What Is A 'Beaver Trick' In Cricket?
A few days ago, West Indies' all-rounder Jason Holder picked up 4 wickets in four consecutive balls and dealt England with a 'deadly blow', and went on to lose the match. West Indies won t
A few days ago, West Indies' all-rounder Jason Holder picked up 4 wickets in four consecutive balls and dealt England with a 'deadly blow', and went on to lose the match. West Indies won the 5th T20I by 17 runs and won the series by 3-2.
Everywhere it was reported that Holder picked up 4 wickets on 4 balls and has joined an elite list of bowlers with Lasith Malinga, Rashid Khan and Curtis Campher, the only bowlers to register this record in T20I. While if we take a look at the reports of this incident in the Caribbean it has been mentioned that Jason Holder made a 'Beaver-Trick'. Now, what is this 'Beaver-Trick'?
Let's start understanding this by 3 wickets in 3 deliveries. In the game of football, if a player scores 3 goals in a match, then it is called a 'hattrick'. Hattrick is a gift from cricket - wickets for a fast bowler in consecutive balls. The actual incident dates back to 1780 - a famous bowler of that decade, Hambledon bowler David Harris, was gifted a hat embedded with gold for his excellent bowling performance. And just like this, the word 'hat' was associated with consecutive wickets. Around the 1800s, some of the clubs used to reward bowlers with a white hat made out of beaver fur. Now, 'beaver' was associated with consecutive wickets.
In the modern phase of cricket, the term 'Beaver-Trick' was first heard in September 2013. West Indies A team was on a tour of India and Andre Russell (when he wasn't this famous) displayed a tremendous bowling performance and picked up 4 wickets in 4 consecutive balls. Caribbean media at that time termed this as 'Beaver-Trick' instead of Hattrick. Although West Indies A team went on to lose the match. For this record, India A captain Yuvraj Singh, Kedar Jadhav, wicketkeeper Naman Ojha and explosive batter Yusuf Pathan were dismissed by Andre Russell.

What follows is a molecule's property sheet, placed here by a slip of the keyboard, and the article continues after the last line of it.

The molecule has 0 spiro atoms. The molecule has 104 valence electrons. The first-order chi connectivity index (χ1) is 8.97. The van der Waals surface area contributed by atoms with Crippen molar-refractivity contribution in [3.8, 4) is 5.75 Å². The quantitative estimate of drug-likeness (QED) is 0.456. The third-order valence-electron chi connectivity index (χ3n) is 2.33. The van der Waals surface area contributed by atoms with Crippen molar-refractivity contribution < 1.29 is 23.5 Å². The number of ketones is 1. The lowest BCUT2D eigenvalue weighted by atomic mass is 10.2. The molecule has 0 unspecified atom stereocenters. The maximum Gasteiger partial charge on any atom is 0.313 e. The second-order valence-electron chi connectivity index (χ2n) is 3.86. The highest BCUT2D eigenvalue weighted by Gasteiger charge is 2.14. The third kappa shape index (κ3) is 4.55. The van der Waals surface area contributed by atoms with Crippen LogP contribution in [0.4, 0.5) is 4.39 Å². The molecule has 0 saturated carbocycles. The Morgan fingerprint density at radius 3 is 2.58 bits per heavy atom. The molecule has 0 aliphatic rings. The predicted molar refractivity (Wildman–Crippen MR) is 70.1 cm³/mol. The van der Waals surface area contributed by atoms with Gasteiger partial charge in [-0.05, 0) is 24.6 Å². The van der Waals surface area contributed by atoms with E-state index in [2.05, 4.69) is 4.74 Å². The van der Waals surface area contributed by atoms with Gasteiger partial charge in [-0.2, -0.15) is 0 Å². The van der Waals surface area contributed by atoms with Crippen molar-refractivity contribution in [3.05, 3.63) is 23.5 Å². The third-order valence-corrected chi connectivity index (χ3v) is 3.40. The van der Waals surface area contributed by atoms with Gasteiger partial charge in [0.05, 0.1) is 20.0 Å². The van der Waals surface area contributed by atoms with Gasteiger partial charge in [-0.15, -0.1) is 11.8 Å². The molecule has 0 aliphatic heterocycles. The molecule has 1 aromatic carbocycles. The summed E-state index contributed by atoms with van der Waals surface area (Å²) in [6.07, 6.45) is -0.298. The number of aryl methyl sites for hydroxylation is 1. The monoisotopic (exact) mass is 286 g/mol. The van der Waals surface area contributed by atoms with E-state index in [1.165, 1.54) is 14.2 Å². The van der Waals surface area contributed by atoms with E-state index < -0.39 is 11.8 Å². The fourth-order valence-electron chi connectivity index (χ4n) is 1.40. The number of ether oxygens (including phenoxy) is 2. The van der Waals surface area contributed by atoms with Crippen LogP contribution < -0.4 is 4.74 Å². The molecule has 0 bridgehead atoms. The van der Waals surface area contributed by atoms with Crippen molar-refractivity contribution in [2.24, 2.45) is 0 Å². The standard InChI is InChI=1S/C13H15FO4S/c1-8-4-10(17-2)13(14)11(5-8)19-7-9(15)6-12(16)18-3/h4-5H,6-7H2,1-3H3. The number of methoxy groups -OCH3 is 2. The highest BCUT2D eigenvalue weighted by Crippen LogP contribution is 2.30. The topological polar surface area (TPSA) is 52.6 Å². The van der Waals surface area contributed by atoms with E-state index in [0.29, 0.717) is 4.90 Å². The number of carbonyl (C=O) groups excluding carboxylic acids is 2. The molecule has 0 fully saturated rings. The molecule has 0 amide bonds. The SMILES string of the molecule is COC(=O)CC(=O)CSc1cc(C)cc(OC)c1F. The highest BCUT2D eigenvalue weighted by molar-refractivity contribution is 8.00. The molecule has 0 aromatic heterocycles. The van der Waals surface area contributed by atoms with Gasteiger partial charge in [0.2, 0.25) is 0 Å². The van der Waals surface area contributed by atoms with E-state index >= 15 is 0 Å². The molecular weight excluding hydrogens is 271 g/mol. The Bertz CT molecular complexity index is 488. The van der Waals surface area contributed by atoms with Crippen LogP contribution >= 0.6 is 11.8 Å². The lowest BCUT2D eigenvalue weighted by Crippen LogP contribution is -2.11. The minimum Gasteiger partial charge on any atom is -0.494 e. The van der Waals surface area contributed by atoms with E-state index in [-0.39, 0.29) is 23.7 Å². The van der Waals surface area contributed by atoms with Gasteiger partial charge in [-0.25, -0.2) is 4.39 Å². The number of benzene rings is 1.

This was the third time Russell registered a beaver-trick in his career. Before this, he did a beaver-trick in the Jamaican National Trial in 2009 and then in the Worcester League for Bernard Game. Russell said 'I had taken two beaver-tricks before but this was the most special one as I did this in Windies' jersey and dismissed better batters.' No one gave any importance to this beaver-trick by Russell.
If football borrowed hattrick from cricket, cricket borrowed 'beaver-trick' from football. It was used for the first time for scoring 4 goals in Caribbean Club Championship. Beaver term is anyway primarily used in the Caribbean - especially in Barbados. Whomsoever achieved this feat, was gifted a hat made out of beaver, as it was considered a better hat.
In this way, it was established in cricket that the feat of four wickets in four consecutive balls was called a 'beaver-trick'. However, there are no such records related to cricket that a beaver hat was gifted to any player for this feat.
In February 2016 at Sharjah, Windies' bowler with experience in 12 T20Is, Krishmar Santoki, playing against Gemini Arabians in the Masters' Champions League took 4 wickets on the first 4 deliveries of the last over. In the same match, Virender Sehwag smacked 134 runs in 63 balls with 10 fours and 11 sixes. Santoki couldn't help his team win the match but his 'beaver-trick' was mentioned in the match report.
Now, in 2022 when Gary Sobers congratulated Holder for his 'Beaver-trick' hence this news was received limelight around the world. Jason Holder's father Ronald Holder congratulated his son for the 'beaver-trick'.
For reasons unknown, India-born Anuradha Doddaballapur's (now residing in Germany as a Cardiovascular scientist) name isn't registered in the list of players to achieve this feat. She took 4 wickets in 4 consecutive balls (against Australia in 2020) and became the first female bowler to do so. Indian prime minister sent a special message to her in Frankfurt.
The day's not too far away when this feat will be termed as 'Beaver-Trick' around the world. We hope our readers won't be oblivious to the term then.
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